[Life Back West] April 2014 – Riding Up Front?

When you’re a kid in a car culture like the USA, a major life milestone is the iStock_000030831368Mediumtime when you get to ride up front.

It’s not exactly adulthood, but looks like the same neighborhood; out of the back seat, associated with kiddie car seats and “baby” status, and into a view from the front like the big guys.

While some adults learn that riding in back – think limos and Uber – is the status spot – getting a pass to the front works the same for most everything else.

You can ride “up front” in first class in commercial planes which suggests you’re special (though not as special as a private jet), or get a “Front of Line” pass at an amusement park like Universal Studios which gives you line cuts over regular patrons.

There are usually costs involved though. That Front of Line pass will set you back $95, more than doubling the regular admission $84 one-day price. And that bump-up to flying first class will usually cost mileage awards or some extra cash.

Other costs that may not be so obvious? Those mileage awards earned through airline loyalty programs get you hooked like catch-but-don’t-release steelhead on the Umpqua River. You stay with the carrier for the miles, not the price or service; you expect (sometimes just hope) to always be treated as “special” in return.

And that ride in the back of the town car? It can generate a degree of isolation from those that are served and those that serve. Lea Michele on a recent episode of Glee knew it was no way to learn New York City and its people; she gave up the limo to return to taking the subways.

While research shows that we prefer to surround ourselves with people just like us, research also shows that those are exactly the people with whom we become most stagnant in thought and perform poorer as a group.

Like too much of any good thing, too much “up front” privilege can lead to the syndrome that Jim Hightower attributed to the first George Bush: “he was born on third base [and] thought he had hit a triple.” Like that steelhead you’ve been hooked and don’t know it; you’ve become over-entitled.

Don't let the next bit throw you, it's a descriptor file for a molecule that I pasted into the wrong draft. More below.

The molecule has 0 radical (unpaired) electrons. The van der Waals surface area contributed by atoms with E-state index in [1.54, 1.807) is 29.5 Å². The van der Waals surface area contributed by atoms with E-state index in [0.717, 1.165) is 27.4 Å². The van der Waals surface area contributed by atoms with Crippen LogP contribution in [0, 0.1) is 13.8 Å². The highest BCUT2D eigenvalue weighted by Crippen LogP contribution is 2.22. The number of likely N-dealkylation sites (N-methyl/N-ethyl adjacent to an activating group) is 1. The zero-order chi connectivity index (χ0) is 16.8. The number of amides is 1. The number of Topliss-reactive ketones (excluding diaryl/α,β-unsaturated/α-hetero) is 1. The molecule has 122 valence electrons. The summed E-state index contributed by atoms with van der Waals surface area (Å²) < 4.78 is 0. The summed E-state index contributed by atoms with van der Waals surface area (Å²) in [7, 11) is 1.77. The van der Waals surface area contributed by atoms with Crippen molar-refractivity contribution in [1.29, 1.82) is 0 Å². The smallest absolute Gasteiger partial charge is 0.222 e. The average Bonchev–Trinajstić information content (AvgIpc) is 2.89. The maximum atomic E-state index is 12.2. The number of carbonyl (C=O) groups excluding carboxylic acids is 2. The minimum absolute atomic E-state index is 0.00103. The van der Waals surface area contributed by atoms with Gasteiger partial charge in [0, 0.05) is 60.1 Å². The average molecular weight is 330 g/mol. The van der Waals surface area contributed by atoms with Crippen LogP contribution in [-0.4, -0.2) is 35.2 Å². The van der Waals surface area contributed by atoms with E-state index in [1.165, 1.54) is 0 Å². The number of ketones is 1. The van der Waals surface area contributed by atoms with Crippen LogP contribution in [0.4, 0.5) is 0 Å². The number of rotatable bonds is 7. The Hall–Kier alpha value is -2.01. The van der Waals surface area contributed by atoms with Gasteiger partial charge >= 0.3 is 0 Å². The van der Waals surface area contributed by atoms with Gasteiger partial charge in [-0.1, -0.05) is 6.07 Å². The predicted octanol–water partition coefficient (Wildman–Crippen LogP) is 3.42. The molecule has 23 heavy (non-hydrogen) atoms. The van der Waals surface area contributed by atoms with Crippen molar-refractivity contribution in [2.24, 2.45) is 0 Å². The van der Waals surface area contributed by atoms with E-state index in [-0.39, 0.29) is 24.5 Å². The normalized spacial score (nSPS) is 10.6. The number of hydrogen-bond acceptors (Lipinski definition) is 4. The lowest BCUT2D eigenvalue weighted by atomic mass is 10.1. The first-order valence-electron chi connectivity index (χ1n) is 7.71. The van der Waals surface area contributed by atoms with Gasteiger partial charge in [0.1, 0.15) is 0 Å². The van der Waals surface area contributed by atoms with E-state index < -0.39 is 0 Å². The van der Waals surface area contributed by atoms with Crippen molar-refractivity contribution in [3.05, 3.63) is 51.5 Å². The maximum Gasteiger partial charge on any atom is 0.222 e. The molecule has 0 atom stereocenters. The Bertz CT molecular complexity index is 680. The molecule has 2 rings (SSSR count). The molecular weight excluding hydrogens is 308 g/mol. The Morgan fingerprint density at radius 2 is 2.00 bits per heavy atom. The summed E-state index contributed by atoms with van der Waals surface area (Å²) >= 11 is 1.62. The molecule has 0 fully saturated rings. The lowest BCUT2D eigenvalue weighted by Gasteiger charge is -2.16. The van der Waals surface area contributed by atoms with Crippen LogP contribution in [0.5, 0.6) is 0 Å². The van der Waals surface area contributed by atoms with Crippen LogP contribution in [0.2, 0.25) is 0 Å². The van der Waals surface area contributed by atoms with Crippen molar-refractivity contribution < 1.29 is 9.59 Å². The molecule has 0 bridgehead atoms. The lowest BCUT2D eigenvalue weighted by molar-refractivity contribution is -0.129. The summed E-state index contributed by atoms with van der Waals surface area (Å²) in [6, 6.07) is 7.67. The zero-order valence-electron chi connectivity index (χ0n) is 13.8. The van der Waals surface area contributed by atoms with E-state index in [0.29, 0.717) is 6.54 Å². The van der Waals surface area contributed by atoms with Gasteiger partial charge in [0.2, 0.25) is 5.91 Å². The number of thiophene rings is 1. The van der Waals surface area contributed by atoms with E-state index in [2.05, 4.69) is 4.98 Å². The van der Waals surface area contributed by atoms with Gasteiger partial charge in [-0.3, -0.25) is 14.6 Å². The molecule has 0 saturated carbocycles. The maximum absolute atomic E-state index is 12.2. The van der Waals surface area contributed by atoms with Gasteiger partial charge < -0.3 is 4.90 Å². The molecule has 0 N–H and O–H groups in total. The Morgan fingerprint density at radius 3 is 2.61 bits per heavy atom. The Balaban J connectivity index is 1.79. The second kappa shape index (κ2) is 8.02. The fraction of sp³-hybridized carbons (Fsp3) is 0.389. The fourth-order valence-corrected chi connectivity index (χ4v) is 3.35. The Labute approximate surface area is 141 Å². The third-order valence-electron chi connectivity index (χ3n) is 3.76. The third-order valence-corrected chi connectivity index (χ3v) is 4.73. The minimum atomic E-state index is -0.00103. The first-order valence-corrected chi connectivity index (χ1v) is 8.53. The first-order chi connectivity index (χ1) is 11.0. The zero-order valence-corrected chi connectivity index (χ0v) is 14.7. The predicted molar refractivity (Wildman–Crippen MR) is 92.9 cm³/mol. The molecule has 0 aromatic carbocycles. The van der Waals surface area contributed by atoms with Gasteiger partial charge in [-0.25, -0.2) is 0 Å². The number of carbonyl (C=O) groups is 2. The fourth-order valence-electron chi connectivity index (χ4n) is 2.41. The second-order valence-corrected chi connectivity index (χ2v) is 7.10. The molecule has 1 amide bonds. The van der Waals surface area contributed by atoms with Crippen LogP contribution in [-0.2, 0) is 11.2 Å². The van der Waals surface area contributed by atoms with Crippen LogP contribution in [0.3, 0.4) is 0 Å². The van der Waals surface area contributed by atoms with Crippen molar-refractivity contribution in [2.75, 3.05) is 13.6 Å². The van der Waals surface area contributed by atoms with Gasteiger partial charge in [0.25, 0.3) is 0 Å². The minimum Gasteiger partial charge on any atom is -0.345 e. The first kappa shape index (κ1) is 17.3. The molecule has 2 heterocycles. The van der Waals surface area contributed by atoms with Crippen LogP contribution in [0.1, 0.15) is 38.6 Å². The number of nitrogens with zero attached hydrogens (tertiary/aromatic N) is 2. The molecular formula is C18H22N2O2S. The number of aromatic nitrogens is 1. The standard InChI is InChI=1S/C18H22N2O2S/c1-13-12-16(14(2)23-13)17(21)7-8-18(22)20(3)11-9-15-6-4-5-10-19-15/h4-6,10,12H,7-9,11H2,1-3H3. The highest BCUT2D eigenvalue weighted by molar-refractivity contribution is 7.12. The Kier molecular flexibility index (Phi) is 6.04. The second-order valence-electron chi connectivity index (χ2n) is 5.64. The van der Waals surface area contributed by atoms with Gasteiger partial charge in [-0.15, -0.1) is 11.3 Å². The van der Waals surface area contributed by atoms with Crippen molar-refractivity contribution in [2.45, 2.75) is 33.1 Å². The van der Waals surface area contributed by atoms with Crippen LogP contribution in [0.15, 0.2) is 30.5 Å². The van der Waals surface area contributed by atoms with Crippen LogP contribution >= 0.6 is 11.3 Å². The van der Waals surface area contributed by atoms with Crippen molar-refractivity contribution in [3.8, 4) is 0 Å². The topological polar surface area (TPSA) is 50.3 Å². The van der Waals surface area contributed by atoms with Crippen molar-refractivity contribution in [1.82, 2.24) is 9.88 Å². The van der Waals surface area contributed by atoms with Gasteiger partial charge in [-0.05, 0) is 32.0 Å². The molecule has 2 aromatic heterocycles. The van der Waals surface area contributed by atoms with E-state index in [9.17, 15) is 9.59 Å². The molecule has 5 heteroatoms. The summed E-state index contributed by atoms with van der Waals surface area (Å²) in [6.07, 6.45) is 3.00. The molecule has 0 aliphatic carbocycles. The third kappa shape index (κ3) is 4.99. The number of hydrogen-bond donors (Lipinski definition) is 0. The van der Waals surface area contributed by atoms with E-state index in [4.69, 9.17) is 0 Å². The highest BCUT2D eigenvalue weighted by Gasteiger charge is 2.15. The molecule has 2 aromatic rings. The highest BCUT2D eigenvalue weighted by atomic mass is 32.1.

The danger in part is that over-entitled parents frequently raise over-entitled kids. And over-entitled kids rarely have the skills or experience to connect (and lead) others not-so-like-themselves in a world that is increasingly more, not less, diverse.

Leadership research by Jim Kouzes and Barry Posner is that empathy – the ability to see the world as another person, to share and understand another person’s feelings, needs, concerns and/or emotional state – is a critical element of successful leaders.  Channel Mitt Romney – likely a good and decent man –  and you’ve got Exhibit A for an inability to lead or connect with the many others who are different.

Any my kid Traylor?

He spotted a $70 two-day Universal Studios pass at CostCo, a place for interacting with a broad range of people if there ever was one. Apart from the $200 he saved us over a Spring Break road trip to Universal Studios last week, he said that the Front of Line pass didn’t seem like such a good deal.

I suspect he’ll be just fine.

Life Back West is an occasional set of writings focused on ways people, teams and organizations can be both more effective (doing the right thing) and more efficient (doing the right thing well). More about executive, career and team / leadership coaching services can be found at the “About J. Mike Smith and Back West, Inc.” sidebar or the “Hire Me” tab. You can also read an online interview with me at WhoHub.